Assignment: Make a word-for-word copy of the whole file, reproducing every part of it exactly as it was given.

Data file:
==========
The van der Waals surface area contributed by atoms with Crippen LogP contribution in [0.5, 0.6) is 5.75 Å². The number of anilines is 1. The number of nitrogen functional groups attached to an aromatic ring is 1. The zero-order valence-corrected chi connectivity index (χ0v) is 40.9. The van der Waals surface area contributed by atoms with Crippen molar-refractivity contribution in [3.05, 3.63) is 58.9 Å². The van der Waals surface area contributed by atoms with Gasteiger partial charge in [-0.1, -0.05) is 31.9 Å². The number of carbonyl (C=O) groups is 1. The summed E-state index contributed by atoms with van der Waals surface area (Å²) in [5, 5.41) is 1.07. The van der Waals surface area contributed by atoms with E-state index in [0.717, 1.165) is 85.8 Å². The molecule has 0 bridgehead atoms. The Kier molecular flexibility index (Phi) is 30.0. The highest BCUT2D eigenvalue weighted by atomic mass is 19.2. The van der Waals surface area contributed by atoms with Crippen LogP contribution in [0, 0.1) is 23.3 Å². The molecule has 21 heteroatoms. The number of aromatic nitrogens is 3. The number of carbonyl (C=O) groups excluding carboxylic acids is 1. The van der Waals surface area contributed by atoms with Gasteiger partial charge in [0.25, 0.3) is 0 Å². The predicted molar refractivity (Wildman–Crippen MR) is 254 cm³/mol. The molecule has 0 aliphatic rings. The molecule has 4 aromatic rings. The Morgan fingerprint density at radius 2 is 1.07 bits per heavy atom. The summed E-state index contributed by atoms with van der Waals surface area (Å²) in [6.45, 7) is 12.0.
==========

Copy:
The van der Waals surface area contributed by atoms with Crippen LogP contribution in [0.5, 0.6) is 5.75 Å². The number of anilines is 1. The number of nitrogen functional groups attached to an aromatic ring is 1. The zero-order valence-corrected chi connectivity index (χ0v) is 40.9. The van der Waals surface area contributed by atoms with Crippen molar-refractivity contribution in [3.05, 3.63) is 58.9 Å². The van der Waals surface area contributed by atoms with Gasteiger partial charge in [-0.1, -0.05) is 31.9 Å². The number of carbonyl (C=O) groups is 1. The summed E-state index contributed by atoms with van der Waals surface area (Å²) in [5, 5.41) is 1.07. The van der Waals surface area contributed by atoms with E-state index in [0.717, 1.165) is 85.8 Å². The molecule has 0 bridgehead atoms. The Kier molecular flexibility index (Phi) is 30.0. The highest BCUT2D eigenvalue weighted by atomic mass is 19.2. The van der Waals surface area contributed by atoms with Crippen LogP contribution in [0, 0.1) is 23.3 Å². The molecule has 21 heteroatoms. The number of aromatic nitrogens is 3. The number of carbonyl (C=O) groups excluding carboxylic acids is 1. The van der Waals surface area contributed by atoms with Gasteiger partial charge in [0.25, 0.3) is 0 Å². The predicted molar refractivity (Wildman–Crippen MR) is 254 cm³/mol. The molecule has 0 aliphatic rings. The molecule has 4 aromatic rings. The Morgan fingerprint density at radius 2 is 1.07 bits per heavy atom. The summed E-state index contributed by atoms with van der Waals surface area (Å²) in [6.45, 7) is 12.0.